In 2013, our friend and collaborator, Gage Hamilton, began to develop a project that would bring more public art to Portland’s streets and neighborhoods. Frustrated with the lack of street art in the city as a result of a shady Clear Channel lawsuit in the late 90’s, Gage decided to do something about it.

In 1998, Clear Channel filed a lawsuit against the City for violating their “freedom of speech.” Their claim was that if the company could not place advertising on walls that were not zoned for signs, then artists should also be banned from placing art in the form of murals in said locations, ignoring the differences between art and ads.

By working with the city and neighborhood councils, Gage gained clearance to paint murals on a number of walls around Portland, and then invited artists from all over the world to fly to Rip City to paint them. With that, Forest For The Trees was born, and Gage reached out to us for branding, marketing and web help.


The old adage “can’t see the forest for the trees” has a simple meaning: it means that you are too caught up details to see the big picture. Before FFTTNW 2013, Portland couldn’t see see the walls in our city as canvases. Hindered by the Clear Channel lawsuit, the city had painted over artwork and repressed artists for the sake of corporate pandering, unable to differentiate between marketing and artistic expression.



For the event branding, we strived to put a great deal of emphasis on the meticulous craft that so speaks to the artists who left their mark on the city. To perfect our work, we traveled to the woods to carve the FFTT Script into a northwest tree. You can see more about this process at our blog, here.


The final brand package for FFTT is earnest and whimsical. With the letterforms derived from a tree carving and the primary icon a simple, recognizable and friendly tree, it communicated our goals in everything from leather coasters to two separate website builds:


You can also check out our entire portfolio entry from the 2013 event, here!


To help the event garner public support, the Hellion Gallery hosted a pop-up shop to fundraise with contributions from Danner, Bridge & Burn, Tanner Goods, Maak Lab and more. To see our collaboration with Ebbets Field Flannels and then-some, check out this post here.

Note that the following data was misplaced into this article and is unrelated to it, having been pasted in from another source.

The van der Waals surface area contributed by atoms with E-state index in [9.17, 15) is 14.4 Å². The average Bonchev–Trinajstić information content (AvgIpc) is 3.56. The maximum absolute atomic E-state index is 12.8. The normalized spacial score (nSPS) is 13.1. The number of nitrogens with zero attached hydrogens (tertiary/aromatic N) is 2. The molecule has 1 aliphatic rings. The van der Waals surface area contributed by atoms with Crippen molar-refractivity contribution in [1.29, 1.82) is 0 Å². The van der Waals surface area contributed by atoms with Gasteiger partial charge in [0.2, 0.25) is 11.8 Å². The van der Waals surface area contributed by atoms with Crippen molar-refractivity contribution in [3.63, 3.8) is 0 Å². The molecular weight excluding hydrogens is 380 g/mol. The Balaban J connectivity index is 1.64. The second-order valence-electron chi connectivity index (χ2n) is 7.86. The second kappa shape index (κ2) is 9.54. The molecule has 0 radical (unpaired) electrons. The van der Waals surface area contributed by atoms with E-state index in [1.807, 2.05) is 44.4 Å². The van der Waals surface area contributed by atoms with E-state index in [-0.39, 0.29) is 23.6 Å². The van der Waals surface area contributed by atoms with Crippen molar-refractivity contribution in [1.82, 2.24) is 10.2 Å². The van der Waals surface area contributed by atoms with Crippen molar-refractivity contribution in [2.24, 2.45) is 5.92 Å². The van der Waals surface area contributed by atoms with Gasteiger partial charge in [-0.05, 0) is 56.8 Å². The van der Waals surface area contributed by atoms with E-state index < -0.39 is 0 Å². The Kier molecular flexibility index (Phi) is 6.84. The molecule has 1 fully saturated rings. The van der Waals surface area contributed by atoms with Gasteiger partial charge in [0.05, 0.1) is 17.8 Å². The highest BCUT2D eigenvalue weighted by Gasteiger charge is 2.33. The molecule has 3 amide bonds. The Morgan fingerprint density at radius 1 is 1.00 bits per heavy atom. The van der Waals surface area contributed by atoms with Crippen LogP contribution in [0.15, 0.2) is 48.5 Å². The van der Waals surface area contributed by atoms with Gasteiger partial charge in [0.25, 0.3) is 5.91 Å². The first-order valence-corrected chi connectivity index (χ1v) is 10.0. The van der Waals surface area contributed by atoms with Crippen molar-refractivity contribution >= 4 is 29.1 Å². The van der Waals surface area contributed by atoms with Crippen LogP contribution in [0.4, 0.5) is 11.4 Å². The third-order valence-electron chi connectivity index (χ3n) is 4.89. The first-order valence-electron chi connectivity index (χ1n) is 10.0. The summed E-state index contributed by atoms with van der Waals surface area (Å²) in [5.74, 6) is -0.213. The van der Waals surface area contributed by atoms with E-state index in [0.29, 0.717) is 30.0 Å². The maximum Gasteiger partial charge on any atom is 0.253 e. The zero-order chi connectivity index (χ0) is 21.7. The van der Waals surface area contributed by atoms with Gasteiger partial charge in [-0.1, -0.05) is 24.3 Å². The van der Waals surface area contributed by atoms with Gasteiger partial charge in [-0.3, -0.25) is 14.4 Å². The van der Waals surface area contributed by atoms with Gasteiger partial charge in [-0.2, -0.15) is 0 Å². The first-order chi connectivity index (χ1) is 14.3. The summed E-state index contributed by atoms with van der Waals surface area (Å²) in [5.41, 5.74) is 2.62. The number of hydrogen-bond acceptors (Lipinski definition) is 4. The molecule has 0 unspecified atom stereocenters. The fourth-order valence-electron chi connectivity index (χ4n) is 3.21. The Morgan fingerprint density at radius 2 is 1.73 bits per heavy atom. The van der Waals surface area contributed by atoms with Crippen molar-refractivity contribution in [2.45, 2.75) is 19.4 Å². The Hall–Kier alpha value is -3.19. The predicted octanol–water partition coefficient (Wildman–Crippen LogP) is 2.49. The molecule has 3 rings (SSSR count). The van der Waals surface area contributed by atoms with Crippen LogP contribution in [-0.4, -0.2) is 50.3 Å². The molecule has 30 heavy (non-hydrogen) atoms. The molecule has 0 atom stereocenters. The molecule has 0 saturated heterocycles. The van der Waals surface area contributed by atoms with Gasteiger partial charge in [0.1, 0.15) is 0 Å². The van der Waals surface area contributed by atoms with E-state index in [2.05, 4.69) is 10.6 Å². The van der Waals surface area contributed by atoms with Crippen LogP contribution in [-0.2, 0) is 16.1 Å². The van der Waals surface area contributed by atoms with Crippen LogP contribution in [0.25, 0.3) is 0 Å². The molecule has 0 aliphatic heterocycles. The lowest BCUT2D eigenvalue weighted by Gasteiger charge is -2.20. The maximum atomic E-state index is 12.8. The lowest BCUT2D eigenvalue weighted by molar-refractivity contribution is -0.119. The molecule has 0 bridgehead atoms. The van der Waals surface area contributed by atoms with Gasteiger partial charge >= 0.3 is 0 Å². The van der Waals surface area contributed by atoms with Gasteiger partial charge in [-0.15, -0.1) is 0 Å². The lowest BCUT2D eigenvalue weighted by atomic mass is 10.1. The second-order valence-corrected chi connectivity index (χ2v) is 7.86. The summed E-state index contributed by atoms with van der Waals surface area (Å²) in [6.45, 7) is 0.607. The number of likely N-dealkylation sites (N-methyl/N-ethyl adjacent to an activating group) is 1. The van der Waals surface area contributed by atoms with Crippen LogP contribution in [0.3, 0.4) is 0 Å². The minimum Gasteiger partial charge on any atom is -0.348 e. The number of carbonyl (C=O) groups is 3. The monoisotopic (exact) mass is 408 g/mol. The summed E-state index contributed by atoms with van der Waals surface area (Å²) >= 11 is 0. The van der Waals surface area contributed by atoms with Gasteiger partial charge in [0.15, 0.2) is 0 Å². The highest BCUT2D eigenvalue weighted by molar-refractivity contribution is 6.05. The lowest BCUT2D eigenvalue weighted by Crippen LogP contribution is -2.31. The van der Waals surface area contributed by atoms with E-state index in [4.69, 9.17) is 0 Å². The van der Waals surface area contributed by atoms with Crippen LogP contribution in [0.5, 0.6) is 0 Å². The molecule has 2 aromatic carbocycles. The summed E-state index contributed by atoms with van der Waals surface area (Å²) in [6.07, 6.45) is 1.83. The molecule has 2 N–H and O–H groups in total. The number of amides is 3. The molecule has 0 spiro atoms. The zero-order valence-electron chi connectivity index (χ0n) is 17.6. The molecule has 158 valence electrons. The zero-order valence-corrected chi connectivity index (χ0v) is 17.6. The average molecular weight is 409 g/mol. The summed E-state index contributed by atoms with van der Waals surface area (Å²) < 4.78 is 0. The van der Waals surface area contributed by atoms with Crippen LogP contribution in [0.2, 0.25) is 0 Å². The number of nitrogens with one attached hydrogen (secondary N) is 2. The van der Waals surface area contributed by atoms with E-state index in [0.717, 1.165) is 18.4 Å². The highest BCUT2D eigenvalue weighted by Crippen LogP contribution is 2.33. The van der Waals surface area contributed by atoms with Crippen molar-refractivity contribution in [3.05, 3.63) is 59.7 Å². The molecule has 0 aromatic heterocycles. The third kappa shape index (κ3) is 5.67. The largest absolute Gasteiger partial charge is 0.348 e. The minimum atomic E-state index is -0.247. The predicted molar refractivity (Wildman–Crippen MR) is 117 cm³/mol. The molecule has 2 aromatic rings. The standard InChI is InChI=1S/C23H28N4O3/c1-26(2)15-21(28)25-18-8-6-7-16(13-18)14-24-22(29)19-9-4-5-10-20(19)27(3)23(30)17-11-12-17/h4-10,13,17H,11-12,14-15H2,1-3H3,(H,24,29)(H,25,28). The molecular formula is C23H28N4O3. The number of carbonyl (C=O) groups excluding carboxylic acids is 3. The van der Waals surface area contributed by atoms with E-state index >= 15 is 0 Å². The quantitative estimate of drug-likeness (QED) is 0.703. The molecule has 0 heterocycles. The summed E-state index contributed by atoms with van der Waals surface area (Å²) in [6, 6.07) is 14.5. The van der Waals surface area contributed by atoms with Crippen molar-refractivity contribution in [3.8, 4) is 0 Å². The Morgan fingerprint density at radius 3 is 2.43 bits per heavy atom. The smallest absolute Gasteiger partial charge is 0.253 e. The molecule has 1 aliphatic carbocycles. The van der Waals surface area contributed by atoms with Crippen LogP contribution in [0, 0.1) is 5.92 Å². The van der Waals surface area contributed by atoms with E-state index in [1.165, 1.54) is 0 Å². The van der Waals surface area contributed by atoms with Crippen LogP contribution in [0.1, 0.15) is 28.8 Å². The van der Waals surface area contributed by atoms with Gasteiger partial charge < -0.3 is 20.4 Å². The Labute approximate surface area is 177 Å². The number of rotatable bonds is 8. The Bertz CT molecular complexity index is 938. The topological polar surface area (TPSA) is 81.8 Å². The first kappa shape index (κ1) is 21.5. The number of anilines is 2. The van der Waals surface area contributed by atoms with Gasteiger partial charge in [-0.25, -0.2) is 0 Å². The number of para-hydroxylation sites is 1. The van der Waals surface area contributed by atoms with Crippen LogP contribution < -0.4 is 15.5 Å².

The initial 2013 event was a smashing success, thanks in part to taking a few cues and pointers from POW! WOW! Hawaii, a similar art event in Honolulu. Contributors and artists from the incredible Hawaiian events played a big role in helping Portland get our feet on the ground to launch the first annual Forest for the Trees.

Here are some of our favorite murals from the event:



As the festival progressed, we also had the chance to paint some walls. One wall was a collaboration between Zach, LA-based Madsteez and Gage (above); the second with local artist Blaine Fontana and Tokyo’s Jun Inoue (below).

Check out some of the painting progress from “The Future Will Be Hairy” here.


After the festival came to a close, the talented folks at Empire Green Creative shot and produced a small documentary about the mural creation process, which you can see here:



The next summer, Gage was at it again. The 2014 event brought new challenges, a new, blacked-out aesthetic, more artists, more walls, and more fun. Here’s a few of our favorites from 2014:


We also had the ability to contribute more paint to a few Portland walls, including Zach’s brilliant SE Division piece that we swear isn’t inspired by Miss Lauryn Hill.

Check out the process for the “Everything Is Everything” mural here.


Each year, the artists’ process was beautifully catalogued by the public with the hashtag #ffttnw, check it out here.


And Empire Green lent their video skills again as well in another beautiful recap video:



Forest For The Trees is a brilliant project for the city of Portland. It promotes public visual expression, collaboration, and community engagement with contemporary art and the creative process.
FFTT aims to bring opportunity for local and visiting artists, and to share their gifts on a large public scale in Portland—a city already known as a creative hub and home to many talented artists.


We’re already excited to be a part of the team each and every year Forest For The Trees returns.

Stay updated about that and more at